It took a few days to start living and eating healthier. It took almost 2 years for the anxiety to dissipate. It was probably 3 years before I cried again.

My friends here don’t know the “before” me. I have never drank my sadness away here. I have never danced on a table to forget the pain. I am thankfully quite boring now. I run or hike almost every day. I am a loving mother and kind wife. I am a better daughter. I have thought for years about how much I disliked the person I became in training. But the truth was I was a survivor. I always have been and I always will be. I believe I am strong enough to let the memories come back now. I can picture some of the kids faces now. I can hear their words. I remember hugging them. But I still can’t picture the parent’s faces. As a mother there is a limit to how much pain I can process. The pain of a parent losing a child is too personal. Maybe that memory will come back in another decade. I kind of hope it doesn’t.

When I started writing this I thought I would share some of my memories of the tragedies I experienced within the walls of that hospital. It turns out that they are still too personal for me. It is enough for me to know that I remember now. And I am better now. As for the parents of those children lost, please know that everyone who cared for your child was forever changed by the experience. We loved them too. Pediatricians did not choose this field of medicine for money or for glory. We chose this field because we wanted to heal children. There is a part of us that breaks every time that we can not. I may not always remember, but I will ultimately never forget.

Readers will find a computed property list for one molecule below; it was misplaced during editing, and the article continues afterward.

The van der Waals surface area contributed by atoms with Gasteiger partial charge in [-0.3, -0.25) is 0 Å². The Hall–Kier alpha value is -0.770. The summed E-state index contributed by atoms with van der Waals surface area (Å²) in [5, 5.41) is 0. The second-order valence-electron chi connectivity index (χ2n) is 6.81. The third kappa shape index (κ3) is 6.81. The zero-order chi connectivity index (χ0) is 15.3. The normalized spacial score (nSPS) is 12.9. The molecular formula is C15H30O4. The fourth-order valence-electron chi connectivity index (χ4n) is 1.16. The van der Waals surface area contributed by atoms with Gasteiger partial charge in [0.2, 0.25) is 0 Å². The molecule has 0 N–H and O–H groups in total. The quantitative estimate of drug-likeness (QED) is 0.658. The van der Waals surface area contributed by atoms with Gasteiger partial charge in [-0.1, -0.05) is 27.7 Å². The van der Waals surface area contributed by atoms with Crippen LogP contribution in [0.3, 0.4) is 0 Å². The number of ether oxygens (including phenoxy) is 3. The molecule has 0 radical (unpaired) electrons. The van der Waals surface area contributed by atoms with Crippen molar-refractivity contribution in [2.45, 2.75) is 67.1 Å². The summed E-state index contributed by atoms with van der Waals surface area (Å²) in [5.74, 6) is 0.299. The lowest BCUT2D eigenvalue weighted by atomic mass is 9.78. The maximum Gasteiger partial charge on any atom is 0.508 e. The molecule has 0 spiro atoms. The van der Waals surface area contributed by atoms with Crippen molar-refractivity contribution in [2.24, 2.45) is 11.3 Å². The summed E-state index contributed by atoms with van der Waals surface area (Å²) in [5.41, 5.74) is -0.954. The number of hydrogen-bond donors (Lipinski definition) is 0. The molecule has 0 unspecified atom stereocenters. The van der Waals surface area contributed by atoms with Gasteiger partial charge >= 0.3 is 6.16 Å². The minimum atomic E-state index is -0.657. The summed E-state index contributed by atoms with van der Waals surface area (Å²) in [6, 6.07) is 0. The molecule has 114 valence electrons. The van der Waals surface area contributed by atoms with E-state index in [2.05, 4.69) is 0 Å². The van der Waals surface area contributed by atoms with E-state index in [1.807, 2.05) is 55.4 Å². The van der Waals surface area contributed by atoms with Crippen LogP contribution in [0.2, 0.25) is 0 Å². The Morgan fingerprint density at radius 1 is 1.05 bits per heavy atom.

Previously published on KevinMD.com, February 22, 2014

I want to thank my strong and compassionate friend Sheila Cason. She first wrote about her experiences on her blog, DrCason.org, years ago. Many of her memories were also my memories. I just wasn’t ready to face them yet.

I would also like to thank Dr. Nadia Wasylyshyn at the Children Hospital of the Kings Daughters. She was a great source of support for so many of us through those tough years. The high rates of depression and burnout are well documented for physicians in training. It is so important to find someone to talk to.